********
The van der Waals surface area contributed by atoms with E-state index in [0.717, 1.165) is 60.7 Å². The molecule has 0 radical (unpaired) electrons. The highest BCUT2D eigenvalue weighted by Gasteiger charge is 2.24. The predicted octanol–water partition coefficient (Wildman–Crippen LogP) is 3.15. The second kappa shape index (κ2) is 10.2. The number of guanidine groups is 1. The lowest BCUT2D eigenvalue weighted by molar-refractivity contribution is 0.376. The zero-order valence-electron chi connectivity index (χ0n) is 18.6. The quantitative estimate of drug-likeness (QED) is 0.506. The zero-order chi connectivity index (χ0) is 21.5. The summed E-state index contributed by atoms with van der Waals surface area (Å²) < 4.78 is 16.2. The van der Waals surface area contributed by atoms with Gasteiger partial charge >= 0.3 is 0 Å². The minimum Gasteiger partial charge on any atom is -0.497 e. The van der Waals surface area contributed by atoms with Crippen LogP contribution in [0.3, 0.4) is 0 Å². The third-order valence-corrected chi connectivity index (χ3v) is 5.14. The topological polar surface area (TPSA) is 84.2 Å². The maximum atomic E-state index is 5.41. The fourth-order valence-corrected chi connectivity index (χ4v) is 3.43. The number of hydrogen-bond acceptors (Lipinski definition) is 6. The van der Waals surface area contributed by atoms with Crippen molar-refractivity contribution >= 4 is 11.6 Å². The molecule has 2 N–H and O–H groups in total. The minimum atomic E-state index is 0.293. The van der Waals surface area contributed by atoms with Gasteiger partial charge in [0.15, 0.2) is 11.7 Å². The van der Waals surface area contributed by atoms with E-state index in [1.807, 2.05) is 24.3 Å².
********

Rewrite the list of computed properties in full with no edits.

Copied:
The van der Waals surface area contributed by atoms with E-state index in [0.717, 1.165) is 60.7 Å². The molecule has 0 radical (unpaired) electrons. The highest BCUT2D eigenvalue weighted by Gasteiger charge is 2.24. The predicted octanol–water partition coefficient (Wildman–Crippen LogP) is 3.15. The second kappa shape index (κ2) is 10.2. The number of guanidine groups is 1. The lowest BCUT2D eigenvalue weighted by molar-refractivity contribution is 0.376. The zero-order valence-electron chi connectivity index (χ0n) is 18.6. The quantitative estimate of drug-likeness (QED) is 0.506. The zero-order chi connectivity index (χ0) is 21.5. The summed E-state index contributed by atoms with van der Waals surface area (Å²) < 4.78 is 16.2. The van der Waals surface area contributed by atoms with Gasteiger partial charge >= 0.3 is 0 Å². The minimum Gasteiger partial charge on any atom is -0.497 e. The van der Waals surface area contributed by atoms with Crippen LogP contribution in [0.3, 0.4) is 0 Å². The third-order valence-corrected chi connectivity index (χ3v) is 5.14. The topological polar surface area (TPSA) is 84.2 Å². The maximum atomic E-state index is 5.41. The fourth-order valence-corrected chi connectivity index (χ4v) is 3.43. The number of hydrogen-bond acceptors (Lipinski definition) is 6. The van der Waals surface area contributed by atoms with Crippen molar-refractivity contribution >= 4 is 11.6 Å². The molecule has 2 N–H and O–H groups in total. The minimum atomic E-state index is 0.293. The van der Waals surface area contributed by atoms with Gasteiger partial charge in [0.15, 0.2) is 11.7 Å². The van der Waals surface area contributed by atoms with E-state index in [1.807, 2.05) is 24.3 Å².